Needed methamphetamine study for juveniles faces budget ax

Hood River drug use survey supporters take case to Rep. Walden, citing alarming trend

Methamphetamine use may be on the rise among juveniles in Hood River County — but the “tool” to measure that alarming trend could fall under the axe of state budget cuts.

But not if Maija Yasui, the county’s drug and alcohol prevention specialist, can get the ear of both state and federal legislators.

“With drug and alcohol use, for every prevention dollar you spend, you save $8 in treatment and health care costs,” said Yasui, who plans to appeal the loss of funding for the Oregon Healthy Teen Survey of eighth and 11th grade students.

She and other members of Hood River’s Alcohol Tobacco and Other Drug Coalition (ATOD) will take their case before U.S. Rep. Greg Walden on Thursday. Yasui wants Walden to intervene since the loss of the study through the Oregon Health Research Institute could also bring the loss of federal grant dollars. She said grant applications have to be based on support data, which will now be unavailable.

Joella Dethman, director of the Hood River County Commission on Children and Families office from which Yasui works, said within the last five years the teen survey has brought $5.2 million in grants to her office for service programs.

“This information is so useful to plan for everything we are doing,” she said.

Dethman said the survey allows community leaders to identify needs in specific areas, plan appropriate programs and then evaluate the results of that effort.

Of special concern to the ATOD, made of up representatives from area service agencies, are statistics released last spring that show 21 percent of all 11th graders and six percent of all sixth graders using meth within a 30-day period.

Although she wants to double check these figures when the raw results of the 2002 study are released in the near future, Yasui said other data appears to be supporting that sampling of area youth.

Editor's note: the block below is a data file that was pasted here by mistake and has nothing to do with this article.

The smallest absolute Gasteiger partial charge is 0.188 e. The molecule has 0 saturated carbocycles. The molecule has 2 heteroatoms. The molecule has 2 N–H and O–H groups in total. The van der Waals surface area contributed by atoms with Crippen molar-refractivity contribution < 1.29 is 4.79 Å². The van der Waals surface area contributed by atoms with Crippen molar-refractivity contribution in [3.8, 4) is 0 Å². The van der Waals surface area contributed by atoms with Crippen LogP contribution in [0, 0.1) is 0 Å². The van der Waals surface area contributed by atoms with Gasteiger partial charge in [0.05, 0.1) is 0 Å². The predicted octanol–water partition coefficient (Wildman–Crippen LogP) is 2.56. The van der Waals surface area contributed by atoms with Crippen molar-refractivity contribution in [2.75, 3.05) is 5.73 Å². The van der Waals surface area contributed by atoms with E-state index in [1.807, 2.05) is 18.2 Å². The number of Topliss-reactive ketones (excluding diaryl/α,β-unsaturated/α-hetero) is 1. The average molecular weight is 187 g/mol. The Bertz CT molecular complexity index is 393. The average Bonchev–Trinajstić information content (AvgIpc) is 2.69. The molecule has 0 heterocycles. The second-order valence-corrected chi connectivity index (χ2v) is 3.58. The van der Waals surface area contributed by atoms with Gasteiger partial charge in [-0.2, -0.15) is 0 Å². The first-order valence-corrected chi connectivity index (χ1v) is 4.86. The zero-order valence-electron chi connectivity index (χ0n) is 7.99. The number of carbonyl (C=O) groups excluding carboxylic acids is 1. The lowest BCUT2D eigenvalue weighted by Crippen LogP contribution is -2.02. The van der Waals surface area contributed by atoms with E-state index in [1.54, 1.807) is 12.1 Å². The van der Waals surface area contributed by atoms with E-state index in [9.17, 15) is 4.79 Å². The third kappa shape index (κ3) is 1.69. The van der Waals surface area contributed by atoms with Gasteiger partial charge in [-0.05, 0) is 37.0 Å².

For example, Yasui said 50 percent of adult patients seeking counseling to overcome an addiction are now meth users. She said Walden helped Cascade Locks score a $400,0000 Drug Free Communities Grant after state statistics showed that meth use among adults in that community rose 500 percent between 1997 and 1999.

And Yasui said that lowered tobacco use rates among teens clearly show that prevention education works. She is afraid that without a clear picture about what is happening next year it will be difficult to combat what appears to be a county-wide problem with illicit drugs.

In addition, Yasui said the study is also used to provide information about a number of other youth issues, including sexual activity, how much television is watched each day, suicide thoughts, exercise, dietary habits, use of seat belts and whether weapons are carried to school or other public places.

Ironically, even if Yasui does manage to save the school survey, there could be no one to lead the prevention battle since the legislature has reallocated the tobacco prevention dollars that largely funded her position.

Yasui is urging all concerned citizens to contact not only Walden but Gov. Ted. Kulongski and Hood River’s state legislators, Rep. Patti Smith and Sen. Rick Metsger.

“This study is a vital tool that tells us what is happening with these crucial ages and where we should be setting long-term goals,” Yasui said.

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